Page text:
BOSTON (Reuters) – A former Massachusetts mayor first elected at age 23 was sentenced on Tuesday to six years in prison after being convicted in May of defrauding investors in a smartphone app company and extorting money from local marijuana businesses.
Former Fall River Mayor Jasiel Correia, now 29, said nothing as U.S. District Judge Douglas Woodlock in Boston ordered him to be incarcerated for engaging in “reprehensible corruption of a type that is incomprehensibly crude.”
Correia’s lawyer, William Fick, argued that his client’s youth impeded his ability to know better and urged Woodlock to give him just three years in prison, saying his history “suggests there is at least hope.”
Assistant U.S. Attorney Zach Hafer argued that Correia’s “old-school corruption” warranted an 11-year prison term, saying he continued breaking the law even when he knew was under investigation.
“That is the height of chutzpah,” Hafer said.
Correia was elected in 2015 as the youngest mayor ever of Fall River. His case was featured in “Run This City,” a documentary series produced by Hollywood star Mark Wahlberg on the now-defunct streaming site Quibi.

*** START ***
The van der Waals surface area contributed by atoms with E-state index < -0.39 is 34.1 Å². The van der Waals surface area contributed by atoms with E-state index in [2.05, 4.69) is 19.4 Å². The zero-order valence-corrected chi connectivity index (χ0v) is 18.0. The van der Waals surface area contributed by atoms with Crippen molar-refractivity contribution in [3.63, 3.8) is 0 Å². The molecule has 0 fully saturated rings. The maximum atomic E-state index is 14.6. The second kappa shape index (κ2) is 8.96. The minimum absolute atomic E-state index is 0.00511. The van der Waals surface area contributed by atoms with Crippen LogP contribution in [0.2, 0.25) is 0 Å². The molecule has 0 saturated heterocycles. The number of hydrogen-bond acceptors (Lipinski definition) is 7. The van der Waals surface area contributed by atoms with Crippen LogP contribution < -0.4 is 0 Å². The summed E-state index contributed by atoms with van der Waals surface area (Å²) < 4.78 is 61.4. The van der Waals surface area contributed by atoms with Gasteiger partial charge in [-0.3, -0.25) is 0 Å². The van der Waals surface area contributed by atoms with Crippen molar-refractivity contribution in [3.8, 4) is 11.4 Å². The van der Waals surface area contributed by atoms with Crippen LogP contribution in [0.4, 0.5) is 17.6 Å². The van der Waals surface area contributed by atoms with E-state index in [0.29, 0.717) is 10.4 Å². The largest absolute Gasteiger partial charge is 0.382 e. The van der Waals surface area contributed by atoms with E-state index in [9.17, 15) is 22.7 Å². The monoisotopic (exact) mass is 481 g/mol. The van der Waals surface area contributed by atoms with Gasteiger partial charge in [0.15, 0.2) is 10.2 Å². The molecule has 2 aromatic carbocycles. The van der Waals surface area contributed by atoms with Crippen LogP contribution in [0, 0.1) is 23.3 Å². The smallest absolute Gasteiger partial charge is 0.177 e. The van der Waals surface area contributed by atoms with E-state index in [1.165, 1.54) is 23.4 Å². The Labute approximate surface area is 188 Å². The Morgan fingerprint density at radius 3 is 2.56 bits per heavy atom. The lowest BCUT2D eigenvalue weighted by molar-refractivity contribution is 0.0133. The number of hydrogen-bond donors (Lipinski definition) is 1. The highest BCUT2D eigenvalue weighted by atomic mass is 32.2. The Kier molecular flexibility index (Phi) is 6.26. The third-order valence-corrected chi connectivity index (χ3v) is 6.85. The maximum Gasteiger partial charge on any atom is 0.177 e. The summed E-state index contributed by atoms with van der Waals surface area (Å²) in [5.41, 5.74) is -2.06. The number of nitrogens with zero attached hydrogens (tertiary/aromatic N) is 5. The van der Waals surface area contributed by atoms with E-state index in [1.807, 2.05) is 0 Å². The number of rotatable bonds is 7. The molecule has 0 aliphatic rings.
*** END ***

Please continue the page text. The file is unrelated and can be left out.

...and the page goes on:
Prosecutors said that before being elected mayor, Correia, a young Providence College graduate, lured investors into sinking $363,690 into SnoOwl, a company developing an app to connect local businesses with consumers.
Prosecutors said Correia stole more than $231,000 to fund his campaign and a lavish lifestyle that included a luxury Mercedes-Benz vehicle, jewelry, casino trips and strip clubs.
Prosecutors also said that after Correia was elected mayor, he extorted hundreds of thousands of dollars from marijuana companies seeking licenses to open in Fall River.
A jury found Correia guilty https://www.reuters.com/business/legal/former-massachusetts-mayor-convicted-fraud-extortion-2021-05-14 on 21 charges including wire fraud, filing false tax returns and extortion. The judge this week threw out eight of Correia’s wire and tax fraud convictions, finding that prosecutors failed to prove them.
Correia is expected to appeal his conviction on the remaining 13 counts.
(Reporting by Nate Raymond in Boston; Editing by Will Dunham)